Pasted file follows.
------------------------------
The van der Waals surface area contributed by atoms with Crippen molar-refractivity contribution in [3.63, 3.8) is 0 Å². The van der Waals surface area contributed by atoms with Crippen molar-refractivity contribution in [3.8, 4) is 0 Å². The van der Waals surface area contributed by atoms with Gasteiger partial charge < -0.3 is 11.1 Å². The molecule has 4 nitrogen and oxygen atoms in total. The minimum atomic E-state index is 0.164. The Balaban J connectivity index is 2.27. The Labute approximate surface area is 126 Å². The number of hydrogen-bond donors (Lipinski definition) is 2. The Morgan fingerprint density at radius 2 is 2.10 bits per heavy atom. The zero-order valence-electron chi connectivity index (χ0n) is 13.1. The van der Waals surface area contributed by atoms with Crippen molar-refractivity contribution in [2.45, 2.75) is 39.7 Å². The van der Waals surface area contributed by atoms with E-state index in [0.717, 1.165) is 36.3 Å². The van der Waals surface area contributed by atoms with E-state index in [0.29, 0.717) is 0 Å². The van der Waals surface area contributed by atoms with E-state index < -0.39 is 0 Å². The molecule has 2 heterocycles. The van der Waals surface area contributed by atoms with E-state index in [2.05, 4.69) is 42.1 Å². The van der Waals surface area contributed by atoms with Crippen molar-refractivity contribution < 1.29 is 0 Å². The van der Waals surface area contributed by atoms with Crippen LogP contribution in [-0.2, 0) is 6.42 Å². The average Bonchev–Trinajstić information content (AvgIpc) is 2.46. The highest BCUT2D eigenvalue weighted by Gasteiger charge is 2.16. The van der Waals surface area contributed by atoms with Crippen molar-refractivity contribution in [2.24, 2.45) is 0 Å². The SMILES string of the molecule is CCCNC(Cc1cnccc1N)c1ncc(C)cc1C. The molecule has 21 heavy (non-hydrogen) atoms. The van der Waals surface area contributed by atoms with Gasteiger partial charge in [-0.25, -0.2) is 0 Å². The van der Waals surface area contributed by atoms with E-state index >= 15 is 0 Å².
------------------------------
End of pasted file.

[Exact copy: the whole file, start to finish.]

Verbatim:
The van der Waals surface area contributed by atoms with Crippen molar-refractivity contribution in [3.63, 3.8) is 0 Å². The van der Waals surface area contributed by atoms with Crippen molar-refractivity contribution in [3.8, 4) is 0 Å². The van der Waals surface area contributed by atoms with Gasteiger partial charge < -0.3 is 11.1 Å². The molecule has 4 nitrogen and oxygen atoms in total. The minimum atomic E-state index is 0.164. The Balaban J connectivity index is 2.27. The Labute approximate surface area is 126 Å². The number of hydrogen-bond donors (Lipinski definition) is 2. The Morgan fingerprint density at radius 2 is 2.10 bits per heavy atom. The zero-order valence-electron chi connectivity index (χ0n) is 13.1. The van der Waals surface area contributed by atoms with Crippen molar-refractivity contribution in [2.45, 2.75) is 39.7 Å². The van der Waals surface area contributed by atoms with E-state index in [0.717, 1.165) is 36.3 Å². The van der Waals surface area contributed by atoms with E-state index in [0.29, 0.717) is 0 Å². The van der Waals surface area contributed by atoms with E-state index < -0.39 is 0 Å². The molecule has 2 heterocycles. The van der Waals surface area contributed by atoms with E-state index in [2.05, 4.69) is 42.1 Å². The van der Waals surface area contributed by atoms with Crippen molar-refractivity contribution < 1.29 is 0 Å². The van der Waals surface area contributed by atoms with Crippen LogP contribution in [-0.2, 0) is 6.42 Å². The average Bonchev–Trinajstić information content (AvgIpc) is 2.46. The highest BCUT2D eigenvalue weighted by Gasteiger charge is 2.16. The van der Waals surface area contributed by atoms with Crippen molar-refractivity contribution in [2.24, 2.45) is 0 Å². The SMILES string of the molecule is CCCNC(Cc1cnccc1N)c1ncc(C)cc1C. The molecule has 21 heavy (non-hydrogen) atoms. The van der Waals surface area contributed by atoms with Gasteiger partial charge in [-0.25, -0.2) is 0 Å². The van der Waals surface area contributed by atoms with E-state index >= 15 is 0 Å².